Credit: http://www.creativebloq.com/typography/what-is-typography-123652/2

#tutorial #youshouldknow #designerrules #typography #mimózacollection #mimózatutorial #creditedsource
Search in: Graphic Design School  Topic: Typography Terms Master  Replies: 1  Views: 601

Typography Basic Terms - Sat Apr 16, 2016 8:15 am

Basic Typography Terms
Basic Typography Terms


Credit goes to CreativeBloq for the tutorial.

CreativeBloq wrote:
Typography is, quite simply, the art and technique of arranging type. It's central to the work and skills of a designer and is about much more than making the words legible. Your choice of typeface and how you make it work with your layout, grid, colour scheme, design theme and so on will make the difference between a good, bad and great design.


Choosing a font












There are countless free fonts you can use on the web. However, just because you can choose from a vast library doesn't mean you have to; there's something to be said for painting with a limited palette, and tried and tested fonts like Helvetica continue to serve us well.



01. Size












All typefaces are not created equally. Some are fat and wide; some are thin and narrow. So words set in different typefaces can take up a very different amount of space on the page.
The height of each character is known as its 'x-height' (quite simply because it's based on the letter 'x'). When pairing typefaces – such as when using a different face to denote an area of attention – it's generally wise to use those that share a similar x-height. The width of each character is known as the 'set width', which spans the body of the letter plus a space that acts as a buffer with other letter.

Same size - different font


02. Leading












Leading describes the vertical space between each line of type. It's called this because strips of lead were originally used to separate lines of type in the days of metal typesetting.
For legible body text that's comfortable to read, a general rule is that your leading value should be greater than the font size; anywhere from 1.25 to 1.5 times.


Leading 0 - 0.5 - 2



03. Tracking and kerning












Kerning describes the act of adjusting the space between characters to create a harmonious pairing. For example, where an uppercase 'A' meets an uppercase 'V', their diagonal strokes are usually kerned so that the top left of the 'V' sits above the bottom right of the 'A'.
Kerning similar to, but not the same as, 'tracking'; this relates to the spacing of all characters and is applied evenly.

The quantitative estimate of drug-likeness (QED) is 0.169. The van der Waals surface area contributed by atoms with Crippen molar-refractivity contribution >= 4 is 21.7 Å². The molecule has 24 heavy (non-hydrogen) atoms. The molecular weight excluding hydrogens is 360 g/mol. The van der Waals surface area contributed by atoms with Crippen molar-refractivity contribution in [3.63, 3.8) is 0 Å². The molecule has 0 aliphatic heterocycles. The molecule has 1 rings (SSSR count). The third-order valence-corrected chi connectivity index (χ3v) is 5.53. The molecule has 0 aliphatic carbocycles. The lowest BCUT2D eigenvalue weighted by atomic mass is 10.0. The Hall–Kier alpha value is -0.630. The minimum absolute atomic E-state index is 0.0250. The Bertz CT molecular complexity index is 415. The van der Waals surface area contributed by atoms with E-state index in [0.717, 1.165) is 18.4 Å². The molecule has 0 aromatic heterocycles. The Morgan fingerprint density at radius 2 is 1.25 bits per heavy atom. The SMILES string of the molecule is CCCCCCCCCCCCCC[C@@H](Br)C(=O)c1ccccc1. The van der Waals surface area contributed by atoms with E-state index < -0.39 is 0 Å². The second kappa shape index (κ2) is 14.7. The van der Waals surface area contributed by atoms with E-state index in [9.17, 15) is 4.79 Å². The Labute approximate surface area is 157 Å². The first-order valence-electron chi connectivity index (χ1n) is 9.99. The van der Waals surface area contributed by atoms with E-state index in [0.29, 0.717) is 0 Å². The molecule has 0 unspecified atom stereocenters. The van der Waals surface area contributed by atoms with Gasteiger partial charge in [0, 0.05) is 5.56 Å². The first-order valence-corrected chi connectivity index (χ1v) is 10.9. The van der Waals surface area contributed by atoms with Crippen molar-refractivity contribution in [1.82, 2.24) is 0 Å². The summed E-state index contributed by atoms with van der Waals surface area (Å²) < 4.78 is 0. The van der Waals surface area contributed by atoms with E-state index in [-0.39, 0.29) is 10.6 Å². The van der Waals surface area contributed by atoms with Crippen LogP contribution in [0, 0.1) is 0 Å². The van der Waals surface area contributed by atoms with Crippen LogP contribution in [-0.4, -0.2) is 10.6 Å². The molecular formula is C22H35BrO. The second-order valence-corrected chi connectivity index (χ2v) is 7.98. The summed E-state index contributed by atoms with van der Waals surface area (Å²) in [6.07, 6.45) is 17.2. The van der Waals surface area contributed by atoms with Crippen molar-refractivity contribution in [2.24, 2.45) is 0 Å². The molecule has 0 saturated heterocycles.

First Row Kerning 0 - 100 - 500
Second Row Tracking 0 - 0.2 - 0.6





04. Hierarchy and scale












If all type was the same size, then it would be difficult to know which was the most important information on the page. In order to guide the reader, then, headings are usually large, sub-headings are smaller, and body type is smaller still.
Size is not the only way to define hierarchy – it can also be achieved with colour, spacing and weight.



Credit: http://www.creativebloq.com/typography/what-is-typography-123652

#tutorial #youshouldknow #designerrules #typography #mimózacollection #mimózatutorial #creditedsource
Search in: Graphic Design School  Topic: Typography Basic Terms  Replies: 0  Views: 592

Use of white space tip - Sat Apr 09, 2016 8:20 am

Friday tip on Saturday. 

Use of white space
blog.teamtreehouse.com wrote:"Whitespace, many times referred to as negative space, is the portion of a page left unmarked, the portion that is left blank, or (as Mark would quote) the empty space in a page. In web design terms, it’s the space between graphics, columns, images, text, margins and other elements. It is the space left untouched in order to smooth things out and transform a page into something elegant. It is also the blank space that reminds us that simpler designs are beautiful and that we don’t need to create a layout filled with text and graphical elements to deliver a clear and direct message."



It's something I'm not good at and should improve. Smile
Sample: the second image looks much more elegant.



Some neat samples:


Source: http://blog.teamtreehouse.com/white-space-in-web-design-what-it-is-and-why-you-should-use-it

Another article you might enjoy: http://alistapart.com/article/whitespace

#fridaytip #tip #whitespace #designertrick #youshouldknow
Search in: Graphic Design School  Topic: Use of white space tip  Replies: 0  Views: 167

Search found 7 matches for youshouldknow

Back to top